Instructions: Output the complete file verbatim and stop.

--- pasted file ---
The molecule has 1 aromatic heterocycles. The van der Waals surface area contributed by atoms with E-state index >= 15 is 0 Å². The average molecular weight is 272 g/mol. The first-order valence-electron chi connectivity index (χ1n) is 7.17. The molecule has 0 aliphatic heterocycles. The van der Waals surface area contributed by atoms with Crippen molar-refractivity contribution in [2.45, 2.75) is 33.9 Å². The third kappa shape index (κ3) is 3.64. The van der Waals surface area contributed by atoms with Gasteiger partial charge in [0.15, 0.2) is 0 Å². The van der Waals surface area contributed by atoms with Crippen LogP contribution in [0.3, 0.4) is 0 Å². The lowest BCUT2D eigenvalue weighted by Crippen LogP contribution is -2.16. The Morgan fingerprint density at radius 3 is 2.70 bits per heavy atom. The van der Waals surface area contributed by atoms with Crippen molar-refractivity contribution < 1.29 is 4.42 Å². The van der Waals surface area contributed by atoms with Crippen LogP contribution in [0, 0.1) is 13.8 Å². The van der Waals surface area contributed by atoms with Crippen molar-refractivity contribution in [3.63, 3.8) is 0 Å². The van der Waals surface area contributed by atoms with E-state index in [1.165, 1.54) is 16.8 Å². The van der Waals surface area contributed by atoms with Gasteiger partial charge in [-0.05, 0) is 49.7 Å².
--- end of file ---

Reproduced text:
The molecule has 1 aromatic heterocycles. The van der Waals surface area contributed by atoms with E-state index >= 15 is 0 Å². The average molecular weight is 272 g/mol. The first-order valence-electron chi connectivity index (χ1n) is 7.17. The molecule has 0 aliphatic heterocycles. The van der Waals surface area contributed by atoms with Crippen molar-refractivity contribution in [2.45, 2.75) is 33.9 Å². The third kappa shape index (κ3) is 3.64. The van der Waals surface area contributed by atoms with Gasteiger partial charge in [0.15, 0.2) is 0 Å². The van der Waals surface area contributed by atoms with Crippen LogP contribution in [0.3, 0.4) is 0 Å². The lowest BCUT2D eigenvalue weighted by Crippen LogP contribution is -2.16. The Morgan fingerprint density at radius 3 is 2.70 bits per heavy atom. The van der Waals surface area contributed by atoms with Crippen molar-refractivity contribution < 1.29 is 4.42 Å². The van der Waals surface area contributed by atoms with Crippen LogP contribution in [0, 0.1) is 13.8 Å². The van der Waals surface area contributed by atoms with Crippen molar-refractivity contribution in [3.63, 3.8) is 0 Å². The van der Waals surface area contributed by atoms with E-state index in [1.165, 1.54) is 16.8 Å². The van der Waals surface area contributed by atoms with Gasteiger partial charge in [-0.05, 0) is 49.7 Å².